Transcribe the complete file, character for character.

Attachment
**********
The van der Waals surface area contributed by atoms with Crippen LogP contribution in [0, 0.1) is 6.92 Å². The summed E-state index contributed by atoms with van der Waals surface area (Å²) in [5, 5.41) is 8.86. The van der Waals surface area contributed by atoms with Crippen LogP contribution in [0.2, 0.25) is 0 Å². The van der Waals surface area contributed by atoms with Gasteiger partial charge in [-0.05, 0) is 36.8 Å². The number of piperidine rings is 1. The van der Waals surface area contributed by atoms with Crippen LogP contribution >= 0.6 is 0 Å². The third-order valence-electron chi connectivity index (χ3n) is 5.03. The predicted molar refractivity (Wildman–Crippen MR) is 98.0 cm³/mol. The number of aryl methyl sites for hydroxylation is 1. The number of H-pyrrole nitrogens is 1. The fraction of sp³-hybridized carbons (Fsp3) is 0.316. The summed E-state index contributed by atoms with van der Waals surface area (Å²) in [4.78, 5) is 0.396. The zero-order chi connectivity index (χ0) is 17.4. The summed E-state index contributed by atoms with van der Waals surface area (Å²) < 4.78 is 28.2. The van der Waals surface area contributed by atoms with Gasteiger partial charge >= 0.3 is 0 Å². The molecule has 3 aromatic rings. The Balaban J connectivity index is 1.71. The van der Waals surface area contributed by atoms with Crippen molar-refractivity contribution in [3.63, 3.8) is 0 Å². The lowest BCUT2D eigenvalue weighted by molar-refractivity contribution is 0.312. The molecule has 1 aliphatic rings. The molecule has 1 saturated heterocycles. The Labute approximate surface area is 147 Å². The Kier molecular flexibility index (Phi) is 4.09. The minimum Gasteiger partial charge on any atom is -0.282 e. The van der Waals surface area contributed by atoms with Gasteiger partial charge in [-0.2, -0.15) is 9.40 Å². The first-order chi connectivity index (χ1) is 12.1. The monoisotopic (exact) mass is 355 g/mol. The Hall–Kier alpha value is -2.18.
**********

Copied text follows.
The van der Waals surface area contributed by atoms with Crippen LogP contribution in [0, 0.1) is 6.92 Å². The summed E-state index contributed by atoms with van der Waals surface area (Å²) in [5, 5.41) is 8.86. The van der Waals surface area contributed by atoms with Crippen LogP contribution in [0.2, 0.25) is 0 Å². The van der Waals surface area contributed by atoms with Gasteiger partial charge in [-0.05, 0) is 36.8 Å². The number of piperidine rings is 1. The van der Waals surface area contributed by atoms with Crippen LogP contribution >= 0.6 is 0 Å². The third-order valence-electron chi connectivity index (χ3n) is 5.03. The predicted molar refractivity (Wildman–Crippen MR) is 98.0 cm³/mol. The number of aryl methyl sites for hydroxylation is 1. The number of H-pyrrole nitrogens is 1. The fraction of sp³-hybridized carbons (Fsp3) is 0.316. The summed E-state index contributed by atoms with van der Waals surface area (Å²) in [4.78, 5) is 0.396. The zero-order chi connectivity index (χ0) is 17.4. The summed E-state index contributed by atoms with van der Waals surface area (Å²) < 4.78 is 28.2. The van der Waals surface area contributed by atoms with Gasteiger partial charge >= 0.3 is 0 Å². The molecule has 3 aromatic rings. The Balaban J connectivity index is 1.71. The van der Waals surface area contributed by atoms with Crippen molar-refractivity contribution in [3.63, 3.8) is 0 Å². The lowest BCUT2D eigenvalue weighted by molar-refractivity contribution is 0.312. The molecule has 1 aliphatic rings. The molecule has 1 saturated heterocycles. The Labute approximate surface area is 147 Å². The Kier molecular flexibility index (Phi) is 4.09. The minimum Gasteiger partial charge on any atom is -0.282 e. The van der Waals surface area contributed by atoms with Gasteiger partial charge in [-0.2, -0.15) is 9.40 Å². The first-order chi connectivity index (χ1) is 12.1. The monoisotopic (exact) mass is 355 g/mol. The Hall–Kier alpha value is -2.18.